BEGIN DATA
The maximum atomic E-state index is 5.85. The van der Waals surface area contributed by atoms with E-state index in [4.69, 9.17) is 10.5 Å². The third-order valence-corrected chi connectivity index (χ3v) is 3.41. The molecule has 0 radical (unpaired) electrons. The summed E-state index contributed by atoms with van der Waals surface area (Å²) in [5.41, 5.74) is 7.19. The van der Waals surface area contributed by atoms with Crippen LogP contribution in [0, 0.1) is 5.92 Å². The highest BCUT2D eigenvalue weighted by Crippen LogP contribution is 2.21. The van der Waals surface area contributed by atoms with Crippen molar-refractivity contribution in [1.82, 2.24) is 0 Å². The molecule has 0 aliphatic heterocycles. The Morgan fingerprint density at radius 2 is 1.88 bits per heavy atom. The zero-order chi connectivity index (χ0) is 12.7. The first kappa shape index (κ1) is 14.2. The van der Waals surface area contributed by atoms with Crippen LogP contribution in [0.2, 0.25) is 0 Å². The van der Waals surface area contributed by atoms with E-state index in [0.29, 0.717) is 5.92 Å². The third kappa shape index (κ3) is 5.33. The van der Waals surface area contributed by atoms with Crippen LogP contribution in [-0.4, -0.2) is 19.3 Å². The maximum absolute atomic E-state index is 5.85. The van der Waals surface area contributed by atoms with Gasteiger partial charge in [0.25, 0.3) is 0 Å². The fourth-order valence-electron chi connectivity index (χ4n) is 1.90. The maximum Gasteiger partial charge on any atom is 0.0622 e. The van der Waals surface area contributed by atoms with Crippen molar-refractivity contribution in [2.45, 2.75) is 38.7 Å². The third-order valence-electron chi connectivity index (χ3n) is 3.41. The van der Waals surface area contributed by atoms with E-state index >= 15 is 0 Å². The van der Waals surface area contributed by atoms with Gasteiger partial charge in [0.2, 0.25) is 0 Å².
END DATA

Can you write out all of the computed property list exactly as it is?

The maximum atomic E-state index is 5.85. The van der Waals surface area contributed by atoms with E-state index in [4.69, 9.17) is 10.5 Å². The third-order valence-corrected chi connectivity index (χ3v) is 3.41. The molecule has 0 radical (unpaired) electrons. The summed E-state index contributed by atoms with van der Waals surface area (Å²) in [5.41, 5.74) is 7.19. The van der Waals surface area contributed by atoms with Crippen LogP contribution in [0, 0.1) is 5.92 Å². The highest BCUT2D eigenvalue weighted by Crippen LogP contribution is 2.21. The van der Waals surface area contributed by atoms with Crippen molar-refractivity contribution in [1.82, 2.24) is 0 Å². The molecule has 0 aliphatic heterocycles. The Morgan fingerprint density at radius 2 is 1.88 bits per heavy atom. The zero-order chi connectivity index (χ0) is 12.7. The first kappa shape index (κ1) is 14.2. The van der Waals surface area contributed by atoms with Crippen LogP contribution in [0.2, 0.25) is 0 Å². The van der Waals surface area contributed by atoms with E-state index in [0.29, 0.717) is 5.92 Å². The third kappa shape index (κ3) is 5.33. The van der Waals surface area contributed by atoms with Crippen LogP contribution in [-0.4, -0.2) is 19.3 Å². The maximum absolute atomic E-state index is 5.85. The van der Waals surface area contributed by atoms with Gasteiger partial charge in [0.25, 0.3) is 0 Å². The fourth-order valence-electron chi connectivity index (χ4n) is 1.90. The maximum Gasteiger partial charge on any atom is 0.0622 e. The van der Waals surface area contributed by atoms with Crippen molar-refractivity contribution in [2.45, 2.75) is 38.7 Å². The third-order valence-electron chi connectivity index (χ3n) is 3.41. The van der Waals surface area contributed by atoms with E-state index >= 15 is 0 Å². The van der Waals surface area contributed by atoms with Gasteiger partial charge in [0.2, 0.25) is 0 Å².